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Gluten Free Soba Workshop


Posted on May 26, 2014 at 10:55 AM Comments comments (0)



I have a dedicated soba room in our house - our second bedroom.  But for this gluten free soba workshop, I wanted to do it in a larger space, so I moved the workshop to the living room and dining room.   I asked Sakai to make me a second large table to accomodate the number students that signed up for this class.  The arrangement worked really well.  We had good light, plenty of space, and we got to stay together as a group.  This was a gluten free class but it turns out that everyone was gluten tolerant and most of them just wanted to make 100% buckwheat noodles.  I used fava beans soy sauce to make the dipping sauce.  It tasted fine.  We tasted two sobas:  the classic zaru soba and a leek and mushroom soba in a hot broth. I made koji pickles with market carrots, radishes and cucumbers, an egg omelete and for dessert, an plum and apricot agar jelly with tanba black beans.  Everyone enjoyed the workshop.
By 7pm, I was out of the house, driving to Tehachapi.  



12 years a Slave - Congratulations Chiwetel


Posted on March 3, 2014 at 1:30 AM Comments comments (0)



I didn't realize that the lead actor of 12 Years a Slave was Chiwetel who came to my soba workshop.  This was particularly a fun one.  Congratulations to the beautiful film.  Good job.  Eat more soba.


Breakfast Miso Soup


Posted on December 7, 2013 at 11:00 AM Comments comments (3)





In our family, breakfast is not complete without .  My son likes to dip his toast in , which is something I have never seen Japanese people do, but he says it's good.


My own mother never made miso soup for breakfast, even though it is part of a traditional breakfast in Japan. But when we moved to the US in the 70s, she yearned for good miso.  One day, she cooked a pot full of soybeans and blended them to make a mushy white paste, to which she added salt and koji, a miso starter made from fermented rice, and created a huge mess in the kitchen.


The resulting miso was kept it in a lidded clay jar in the cool and dark corner of the garage to ferment for years. I used to sneak in there and stick in my finger  to lick the thick, grainy paste that looked like mud. Later, when I was much older, I realized I was snacking on a healthy protein, minerals and vitamin-rich live food. 



Miso comes in various shades of white and red varieties. Red (aka) miso like sendai and haccho are dark brown in color, and robust in flavor. Miso can be made by mixing fermented rice, koji, salt and grains, including barley, wheat, and legumes like fava beans and azuki beans.  White (shiro) miso pastes like saikyo are yellow in color, lighter and sweeter than red miso paste, and made primarily of koji. My miso soup is hearty.  I like to have a variety of vegetables from the land and sea. You can experiment with different types of miso. Some are saltier than the others, so when making miso soup, always taste the soup and make adjustments.  I always keep a variety in the fridge and some fermenting in the garage. I let my whim dictate which miso to use for my breakfast miso soup.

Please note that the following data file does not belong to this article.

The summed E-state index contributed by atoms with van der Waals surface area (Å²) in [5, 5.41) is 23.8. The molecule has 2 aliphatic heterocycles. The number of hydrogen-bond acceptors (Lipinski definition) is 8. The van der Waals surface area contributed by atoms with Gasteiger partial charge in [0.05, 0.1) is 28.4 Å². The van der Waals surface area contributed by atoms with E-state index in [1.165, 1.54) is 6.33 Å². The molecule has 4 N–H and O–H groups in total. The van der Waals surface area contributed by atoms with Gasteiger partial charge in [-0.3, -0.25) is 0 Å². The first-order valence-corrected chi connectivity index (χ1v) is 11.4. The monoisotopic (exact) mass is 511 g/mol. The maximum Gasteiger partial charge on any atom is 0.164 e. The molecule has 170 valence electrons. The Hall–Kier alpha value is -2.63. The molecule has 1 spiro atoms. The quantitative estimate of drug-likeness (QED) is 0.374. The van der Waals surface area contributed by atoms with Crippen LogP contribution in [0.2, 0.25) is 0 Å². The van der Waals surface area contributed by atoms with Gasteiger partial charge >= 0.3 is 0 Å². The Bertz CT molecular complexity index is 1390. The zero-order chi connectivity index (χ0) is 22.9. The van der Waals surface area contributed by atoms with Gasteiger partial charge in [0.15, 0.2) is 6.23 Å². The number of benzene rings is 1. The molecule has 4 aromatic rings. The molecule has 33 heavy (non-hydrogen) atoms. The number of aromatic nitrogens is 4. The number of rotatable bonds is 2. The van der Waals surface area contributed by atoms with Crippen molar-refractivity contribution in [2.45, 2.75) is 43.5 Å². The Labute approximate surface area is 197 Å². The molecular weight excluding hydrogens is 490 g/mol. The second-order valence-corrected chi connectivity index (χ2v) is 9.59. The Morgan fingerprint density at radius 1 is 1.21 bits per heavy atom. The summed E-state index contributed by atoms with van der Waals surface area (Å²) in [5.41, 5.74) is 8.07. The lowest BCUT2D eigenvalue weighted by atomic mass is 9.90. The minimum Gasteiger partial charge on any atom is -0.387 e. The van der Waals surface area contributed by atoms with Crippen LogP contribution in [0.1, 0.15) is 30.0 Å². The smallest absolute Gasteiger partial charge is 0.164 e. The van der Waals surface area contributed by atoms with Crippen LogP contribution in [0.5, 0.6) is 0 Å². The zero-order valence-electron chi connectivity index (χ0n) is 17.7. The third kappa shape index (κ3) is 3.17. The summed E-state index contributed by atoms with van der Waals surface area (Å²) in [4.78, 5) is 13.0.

Miso Soup With Fava Beans, Zucchini and Tofu

 


3 1/2 cups Dashi 

3 1/2 to 4 tablespoons Mugi, Koji, white or red miso

1/4 cup, cooked and shelled fava beans

1/4 block -tofu, diced in to 1/4 -1/2 squares

1/2 zucchini, sliced thinly, 1/8 inch thick


1 scallion, sliced thinly, 1/8 inch thick

Bring the Dashi and the turnip o a boil in a medium saucepan, then reduce the heat to maintain a simmer and add the zucchini for a couple of minutes.

In a small bowl, dissolve 3 1/2 tablespoons of the miso paste in a few tablespoons of the warm Dashi. Add the mixture to the saucepan. Taste and add more miso paste, Dashi or water, depending on how strong the soup tastes.


Add the tofu and fava beans and simmer for 1 minute. Turn off heat.

Pour the soup into individual bowls. Garnish with sliced scallions.

Serve immediately.

 


 


Regarding my pantry


Posted on December 7, 2013 at 12:50 AM Comments comments (0)